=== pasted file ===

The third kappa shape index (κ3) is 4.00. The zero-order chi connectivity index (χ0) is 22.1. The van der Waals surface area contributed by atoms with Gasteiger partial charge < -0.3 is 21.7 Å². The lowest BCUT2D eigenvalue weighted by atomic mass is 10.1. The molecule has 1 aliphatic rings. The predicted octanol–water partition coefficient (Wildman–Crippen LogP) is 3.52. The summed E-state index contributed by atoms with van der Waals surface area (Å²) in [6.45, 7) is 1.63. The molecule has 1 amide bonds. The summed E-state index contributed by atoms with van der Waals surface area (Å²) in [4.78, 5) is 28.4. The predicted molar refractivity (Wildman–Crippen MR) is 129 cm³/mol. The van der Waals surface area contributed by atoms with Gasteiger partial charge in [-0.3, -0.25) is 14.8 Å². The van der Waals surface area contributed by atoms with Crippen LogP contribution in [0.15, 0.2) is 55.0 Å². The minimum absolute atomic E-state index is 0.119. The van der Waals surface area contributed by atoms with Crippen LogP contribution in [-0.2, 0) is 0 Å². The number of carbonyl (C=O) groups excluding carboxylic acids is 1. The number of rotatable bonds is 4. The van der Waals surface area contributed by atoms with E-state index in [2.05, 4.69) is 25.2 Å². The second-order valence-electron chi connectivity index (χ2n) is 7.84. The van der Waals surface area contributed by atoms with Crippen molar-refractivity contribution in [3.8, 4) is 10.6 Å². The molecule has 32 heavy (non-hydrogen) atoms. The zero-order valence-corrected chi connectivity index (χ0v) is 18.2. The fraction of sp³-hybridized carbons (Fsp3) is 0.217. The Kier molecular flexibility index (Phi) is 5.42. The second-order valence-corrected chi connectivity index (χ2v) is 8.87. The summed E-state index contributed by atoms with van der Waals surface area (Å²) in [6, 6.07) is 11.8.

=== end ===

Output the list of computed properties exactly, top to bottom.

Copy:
The third kappa shape index (κ3) is 4.00. The zero-order chi connectivity index (χ0) is 22.1. The van der Waals surface area contributed by atoms with Gasteiger partial charge < -0.3 is 21.7 Å². The lowest BCUT2D eigenvalue weighted by atomic mass is 10.1. The molecule has 1 aliphatic rings. The predicted octanol–water partition coefficient (Wildman–Crippen LogP) is 3.52. The summed E-state index contributed by atoms with van der Waals surface area (Å²) in [6.45, 7) is 1.63. The molecule has 1 amide bonds. The summed E-state index contributed by atoms with van der Waals surface area (Å²) in [4.78, 5) is 28.4. The predicted molar refractivity (Wildman–Crippen MR) is 129 cm³/mol. The van der Waals surface area contributed by atoms with Gasteiger partial charge in [-0.3, -0.25) is 14.8 Å². The van der Waals surface area contributed by atoms with Crippen LogP contribution in [0.15, 0.2) is 55.0 Å². The minimum absolute atomic E-state index is 0.119. The van der Waals surface area contributed by atoms with Crippen LogP contribution in [-0.2, 0) is 0 Å². The number of carbonyl (C=O) groups excluding carboxylic acids is 1. The number of rotatable bonds is 4. The van der Waals surface area contributed by atoms with E-state index in [2.05, 4.69) is 25.2 Å². The second-order valence-electron chi connectivity index (χ2n) is 7.84. The van der Waals surface area contributed by atoms with Crippen molar-refractivity contribution in [3.8, 4) is 10.6 Å². The molecule has 32 heavy (non-hydrogen) atoms. The zero-order valence-corrected chi connectivity index (χ0v) is 18.2. The fraction of sp³-hybridized carbons (Fsp3) is 0.217. The Kier molecular flexibility index (Phi) is 5.42. The second-order valence-corrected chi connectivity index (χ2v) is 8.87. The summed E-state index contributed by atoms with van der Waals surface area (Å²) in [6, 6.07) is 11.8.